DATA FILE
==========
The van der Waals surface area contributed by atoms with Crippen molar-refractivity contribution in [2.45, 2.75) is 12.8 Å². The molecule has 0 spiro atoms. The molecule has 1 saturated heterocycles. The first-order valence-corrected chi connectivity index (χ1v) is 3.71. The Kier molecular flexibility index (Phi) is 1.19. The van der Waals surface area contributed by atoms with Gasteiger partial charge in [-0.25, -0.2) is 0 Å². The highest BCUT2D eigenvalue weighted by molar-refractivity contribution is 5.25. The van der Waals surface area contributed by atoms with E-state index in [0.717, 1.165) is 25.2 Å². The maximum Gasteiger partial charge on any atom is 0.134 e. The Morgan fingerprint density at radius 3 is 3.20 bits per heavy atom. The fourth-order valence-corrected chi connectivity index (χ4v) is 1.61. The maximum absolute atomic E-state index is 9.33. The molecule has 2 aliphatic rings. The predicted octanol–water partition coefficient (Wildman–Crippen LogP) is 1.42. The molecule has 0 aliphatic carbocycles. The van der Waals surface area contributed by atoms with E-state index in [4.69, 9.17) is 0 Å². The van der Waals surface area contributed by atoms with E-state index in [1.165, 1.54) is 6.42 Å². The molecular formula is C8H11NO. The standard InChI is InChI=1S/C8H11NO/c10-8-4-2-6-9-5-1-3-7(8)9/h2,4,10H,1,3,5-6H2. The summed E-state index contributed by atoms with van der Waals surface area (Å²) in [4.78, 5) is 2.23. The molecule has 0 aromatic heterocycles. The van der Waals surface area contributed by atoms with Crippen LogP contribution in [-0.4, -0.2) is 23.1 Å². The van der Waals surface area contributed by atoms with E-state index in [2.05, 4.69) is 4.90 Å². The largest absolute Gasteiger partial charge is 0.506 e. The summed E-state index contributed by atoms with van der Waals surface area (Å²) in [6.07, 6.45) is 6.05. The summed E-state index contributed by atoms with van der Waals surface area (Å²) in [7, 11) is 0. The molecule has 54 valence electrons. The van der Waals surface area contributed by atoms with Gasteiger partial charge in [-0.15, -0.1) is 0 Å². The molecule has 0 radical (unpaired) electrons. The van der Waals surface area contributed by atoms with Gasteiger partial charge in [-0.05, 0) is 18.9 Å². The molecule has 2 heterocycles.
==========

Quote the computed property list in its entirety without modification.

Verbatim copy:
The van der Waals surface area contributed by atoms with Crippen molar-refractivity contribution in [2.45, 2.75) is 12.8 Å². The molecule has 0 spiro atoms. The molecule has 1 saturated heterocycles. The first-order valence-corrected chi connectivity index (χ1v) is 3.71. The Kier molecular flexibility index (Phi) is 1.19. The van der Waals surface area contributed by atoms with Gasteiger partial charge in [-0.25, -0.2) is 0 Å². The highest BCUT2D eigenvalue weighted by molar-refractivity contribution is 5.25. The van der Waals surface area contributed by atoms with E-state index in [0.717, 1.165) is 25.2 Å². The maximum Gasteiger partial charge on any atom is 0.134 e. The Morgan fingerprint density at radius 3 is 3.20 bits per heavy atom. The fourth-order valence-corrected chi connectivity index (χ4v) is 1.61. The maximum absolute atomic E-state index is 9.33. The molecule has 2 aliphatic rings. The predicted octanol–water partition coefficient (Wildman–Crippen LogP) is 1.42. The molecule has 0 aliphatic carbocycles. The van der Waals surface area contributed by atoms with E-state index in [4.69, 9.17) is 0 Å². The van der Waals surface area contributed by atoms with E-state index in [1.165, 1.54) is 6.42 Å². The molecular formula is C8H11NO. The standard InChI is InChI=1S/C8H11NO/c10-8-4-2-6-9-5-1-3-7(8)9/h2,4,10H,1,3,5-6H2. The summed E-state index contributed by atoms with van der Waals surface area (Å²) in [4.78, 5) is 2.23. The molecule has 0 aromatic heterocycles. The van der Waals surface area contributed by atoms with Crippen LogP contribution in [-0.4, -0.2) is 23.1 Å². The van der Waals surface area contributed by atoms with E-state index in [2.05, 4.69) is 4.90 Å². The largest absolute Gasteiger partial charge is 0.506 e. The summed E-state index contributed by atoms with van der Waals surface area (Å²) in [6.07, 6.45) is 6.05. The summed E-state index contributed by atoms with van der Waals surface area (Å²) in [7, 11) is 0. The molecule has 54 valence electrons. The van der Waals surface area contributed by atoms with Gasteiger partial charge in [-0.15, -0.1) is 0 Å². The molecule has 0 radical (unpaired) electrons. The van der Waals surface area contributed by atoms with Gasteiger partial charge in [-0.05, 0) is 18.9 Å². The molecule has 2 heterocycles.